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Four Times to Disobey the Reciprocity Rule

The Reciprocity Rule

The Reciprocity Rule is a common societal norm that supposes that when you receive something, you return something of equal value. This can be material or emotional. This generally works to everyone’s advantage. When you give me good value, I return to your business and am a happy customer. When you give me good service, I give you a good tip and recommend you to others. When you’re polite, I’m polite. As long as everyone is on the same page, this works very well. However, there are four times when reciprocity does NOT work to your advantage.

“I love you, too”

Saying “I love you” is an emotional expression that should be shared between people who feel it. However, when it is followed by “I love you, too,” to can eventually come off as sounding meaningless because it’s become a force of habit. If you want your declaration to be heartfelt and real, say it only when you mean it. I can’t tell you how many people report being in a relationship where they don’t feel love yet their partner says they say it all the time. If this is you, perhaps it is because you’ve gotten into a reciprocal rut. Try something new. Only say the words “I love you” when something happens to touch your heart and you want the other person to feel your love. Give your partner eye to eye contact so that he or she connects with your sincerity. If this is over the phone, say it in a way that your partner knows that it is genuine. If you are receiving these words, give them the attention that they deserve. If you act like it’s no big deal, your partner may start to reciprocate and act like it’s no big deal too!


When someone flings hate your way- whether with words, actions or emotions- it may seem appropriate to return it with the same vigor that it was offered to you. After all, you didn’t start it. You’re just following the rules of tit for tat. Unfortunately hate is a boomerang. You get back what you send out. The best bet for disrupting the cycle is to greet ugliness with respect. This doesn’t mean you agree with the other person or are tolerating disrespect. It just means that you choose not to sacrifice your inner tranquility.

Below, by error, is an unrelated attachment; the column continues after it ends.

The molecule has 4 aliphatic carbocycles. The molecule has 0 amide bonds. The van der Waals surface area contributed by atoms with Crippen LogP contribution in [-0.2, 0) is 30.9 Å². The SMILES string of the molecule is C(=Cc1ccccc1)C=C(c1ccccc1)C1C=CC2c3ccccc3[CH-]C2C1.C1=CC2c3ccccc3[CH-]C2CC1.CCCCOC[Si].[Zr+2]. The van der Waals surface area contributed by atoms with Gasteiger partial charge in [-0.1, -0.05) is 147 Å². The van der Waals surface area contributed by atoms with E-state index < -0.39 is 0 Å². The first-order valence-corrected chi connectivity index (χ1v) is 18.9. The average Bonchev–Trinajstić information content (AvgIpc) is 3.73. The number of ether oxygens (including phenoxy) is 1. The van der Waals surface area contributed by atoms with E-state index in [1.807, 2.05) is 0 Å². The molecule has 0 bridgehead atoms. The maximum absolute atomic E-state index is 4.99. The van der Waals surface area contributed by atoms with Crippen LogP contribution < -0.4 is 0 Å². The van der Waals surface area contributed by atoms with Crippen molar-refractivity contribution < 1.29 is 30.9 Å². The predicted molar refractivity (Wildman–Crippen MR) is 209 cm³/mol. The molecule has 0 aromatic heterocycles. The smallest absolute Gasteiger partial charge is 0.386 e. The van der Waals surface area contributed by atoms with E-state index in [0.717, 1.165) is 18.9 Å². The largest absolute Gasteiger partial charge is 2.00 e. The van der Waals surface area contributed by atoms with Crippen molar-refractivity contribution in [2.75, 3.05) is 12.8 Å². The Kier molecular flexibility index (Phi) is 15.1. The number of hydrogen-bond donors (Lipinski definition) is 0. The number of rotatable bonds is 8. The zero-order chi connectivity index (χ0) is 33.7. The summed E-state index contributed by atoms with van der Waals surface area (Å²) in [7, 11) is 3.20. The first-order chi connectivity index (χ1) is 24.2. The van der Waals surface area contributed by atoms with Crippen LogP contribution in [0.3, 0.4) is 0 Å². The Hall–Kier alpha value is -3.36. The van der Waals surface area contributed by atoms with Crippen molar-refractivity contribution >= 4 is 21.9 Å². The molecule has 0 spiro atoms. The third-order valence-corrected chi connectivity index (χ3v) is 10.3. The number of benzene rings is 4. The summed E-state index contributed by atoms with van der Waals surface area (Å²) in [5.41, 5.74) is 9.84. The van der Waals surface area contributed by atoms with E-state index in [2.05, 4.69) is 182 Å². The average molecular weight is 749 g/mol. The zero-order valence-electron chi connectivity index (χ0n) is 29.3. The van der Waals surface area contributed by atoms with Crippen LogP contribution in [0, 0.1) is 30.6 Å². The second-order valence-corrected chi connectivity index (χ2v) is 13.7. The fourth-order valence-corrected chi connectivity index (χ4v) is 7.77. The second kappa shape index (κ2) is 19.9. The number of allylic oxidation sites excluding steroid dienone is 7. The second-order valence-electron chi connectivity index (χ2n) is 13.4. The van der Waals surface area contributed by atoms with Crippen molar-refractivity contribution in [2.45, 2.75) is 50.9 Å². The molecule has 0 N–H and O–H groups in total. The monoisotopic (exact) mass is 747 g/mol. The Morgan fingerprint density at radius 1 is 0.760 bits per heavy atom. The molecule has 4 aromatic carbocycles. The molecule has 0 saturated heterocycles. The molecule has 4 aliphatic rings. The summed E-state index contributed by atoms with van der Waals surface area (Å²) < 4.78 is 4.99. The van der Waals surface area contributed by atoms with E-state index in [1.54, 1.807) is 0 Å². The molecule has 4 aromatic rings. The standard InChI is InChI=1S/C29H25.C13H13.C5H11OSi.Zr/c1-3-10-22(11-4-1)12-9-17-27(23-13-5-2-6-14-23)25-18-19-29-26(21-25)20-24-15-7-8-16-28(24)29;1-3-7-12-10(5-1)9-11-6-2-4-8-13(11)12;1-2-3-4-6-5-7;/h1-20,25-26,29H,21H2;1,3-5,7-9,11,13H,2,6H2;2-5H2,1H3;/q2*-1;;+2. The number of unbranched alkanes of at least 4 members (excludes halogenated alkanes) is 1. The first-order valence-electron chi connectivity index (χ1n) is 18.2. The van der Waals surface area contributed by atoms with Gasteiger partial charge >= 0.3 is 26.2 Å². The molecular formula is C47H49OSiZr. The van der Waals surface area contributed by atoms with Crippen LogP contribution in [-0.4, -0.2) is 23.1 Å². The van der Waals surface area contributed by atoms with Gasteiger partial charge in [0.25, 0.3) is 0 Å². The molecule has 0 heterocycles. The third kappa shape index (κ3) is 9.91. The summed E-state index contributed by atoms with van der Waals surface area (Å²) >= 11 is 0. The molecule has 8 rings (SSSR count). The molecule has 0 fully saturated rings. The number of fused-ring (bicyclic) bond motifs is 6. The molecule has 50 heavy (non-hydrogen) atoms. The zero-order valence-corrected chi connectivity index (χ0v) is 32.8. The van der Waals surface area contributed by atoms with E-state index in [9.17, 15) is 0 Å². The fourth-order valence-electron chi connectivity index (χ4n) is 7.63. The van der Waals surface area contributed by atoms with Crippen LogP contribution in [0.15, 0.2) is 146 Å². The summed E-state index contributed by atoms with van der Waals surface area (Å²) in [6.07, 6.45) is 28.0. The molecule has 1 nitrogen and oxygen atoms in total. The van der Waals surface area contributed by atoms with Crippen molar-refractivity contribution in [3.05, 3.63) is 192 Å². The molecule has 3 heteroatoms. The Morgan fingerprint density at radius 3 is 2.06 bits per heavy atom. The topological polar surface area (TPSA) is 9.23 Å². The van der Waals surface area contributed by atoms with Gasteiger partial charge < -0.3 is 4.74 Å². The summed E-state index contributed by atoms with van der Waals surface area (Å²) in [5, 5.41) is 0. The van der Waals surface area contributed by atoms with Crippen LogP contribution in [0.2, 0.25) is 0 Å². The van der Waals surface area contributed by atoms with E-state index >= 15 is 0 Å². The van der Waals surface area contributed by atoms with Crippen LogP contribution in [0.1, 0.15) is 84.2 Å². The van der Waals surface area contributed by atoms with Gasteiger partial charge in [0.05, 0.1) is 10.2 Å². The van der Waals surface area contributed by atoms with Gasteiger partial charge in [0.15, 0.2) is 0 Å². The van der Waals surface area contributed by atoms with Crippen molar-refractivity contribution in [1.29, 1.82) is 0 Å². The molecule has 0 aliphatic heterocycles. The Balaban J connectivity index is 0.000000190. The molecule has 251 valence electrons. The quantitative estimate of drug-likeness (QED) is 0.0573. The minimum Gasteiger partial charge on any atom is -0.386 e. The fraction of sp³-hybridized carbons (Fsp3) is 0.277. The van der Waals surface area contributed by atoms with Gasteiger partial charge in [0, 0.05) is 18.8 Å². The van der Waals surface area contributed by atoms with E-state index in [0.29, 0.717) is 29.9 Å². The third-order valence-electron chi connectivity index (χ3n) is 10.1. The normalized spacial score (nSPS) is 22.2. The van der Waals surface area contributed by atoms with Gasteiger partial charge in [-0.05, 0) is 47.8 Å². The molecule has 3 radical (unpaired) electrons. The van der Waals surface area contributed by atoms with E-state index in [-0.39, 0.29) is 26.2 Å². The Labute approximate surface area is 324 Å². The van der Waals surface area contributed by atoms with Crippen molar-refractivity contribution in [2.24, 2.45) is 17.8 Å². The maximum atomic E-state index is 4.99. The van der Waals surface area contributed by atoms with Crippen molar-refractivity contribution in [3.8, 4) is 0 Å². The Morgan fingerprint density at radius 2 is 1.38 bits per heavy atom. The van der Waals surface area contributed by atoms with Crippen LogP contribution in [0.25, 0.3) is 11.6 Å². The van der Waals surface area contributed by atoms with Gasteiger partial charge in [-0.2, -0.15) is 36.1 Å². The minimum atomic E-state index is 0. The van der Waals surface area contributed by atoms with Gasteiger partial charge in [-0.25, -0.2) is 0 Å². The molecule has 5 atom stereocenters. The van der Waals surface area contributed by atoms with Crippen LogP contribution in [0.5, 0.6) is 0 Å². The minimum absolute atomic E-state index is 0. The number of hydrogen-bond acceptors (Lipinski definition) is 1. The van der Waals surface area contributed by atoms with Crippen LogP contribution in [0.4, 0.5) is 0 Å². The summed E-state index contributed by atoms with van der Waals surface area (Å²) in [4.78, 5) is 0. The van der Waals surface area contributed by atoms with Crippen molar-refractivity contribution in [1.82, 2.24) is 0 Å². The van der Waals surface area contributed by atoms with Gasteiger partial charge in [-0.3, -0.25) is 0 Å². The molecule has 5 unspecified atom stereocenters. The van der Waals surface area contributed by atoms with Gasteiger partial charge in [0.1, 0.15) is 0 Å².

There are two common responses to compliments. People either say something to downplay the compliment (“Oh, it’s nothing really”) or return a compliment (“You’re potato salad was really good too!”) Both options dilute the value of the gift. Wouldn’t you feel a little weird if you went to a birthday party and just as you were presenting your friend with a gift, she gave you one too? Gifts are not always meant to be an equal exchange. Sometimes you are the guest of honor and it’s your turn to be appreciated. When it’s your turn, just say “Thank-you” and leave it at that. Acknowledging the gift shows that you are a good, appreciative receiver. Being a good receiver is just as important as being a good giver. When you give compliments only when they are heartfelt, rather than an automatic response to something said to you, they also become more meaningful.


Lots of salespeople, fundraisers, marketers and unethical people understand the rule of reciprocity and use it to their advantage. They may offer small things in order to get big things in return. If someone gives you something or does you a favor and then asks something of you that you feel obligated to do, don’t let the rule of reciprocity persuade you to act against your will. People want to feel that they are fair. They don’t want to feel like they are indebted, so they give to feel things are “even” and they are good. If you’ve ever been approached by a pamphlet pushers who offer you a flyer in exchange for your time, you’ve seen this in action. Once they’ve gotten you to agree to stop and listen, they start upping the ante and the next thing you know you are being talked into something much bigger.

The bottom line is reciprocity is a good thing when it is genuine, mutually beneficial and reasonable. However, as with all things, there are exceptions to the rule. If an interaction feels superficial, meaningless, manipulative or leaves you feeling bad or “off”, it’s time to draw the line and disobey the rule.


Laura Giles is a contributing blogger for JenningsWire.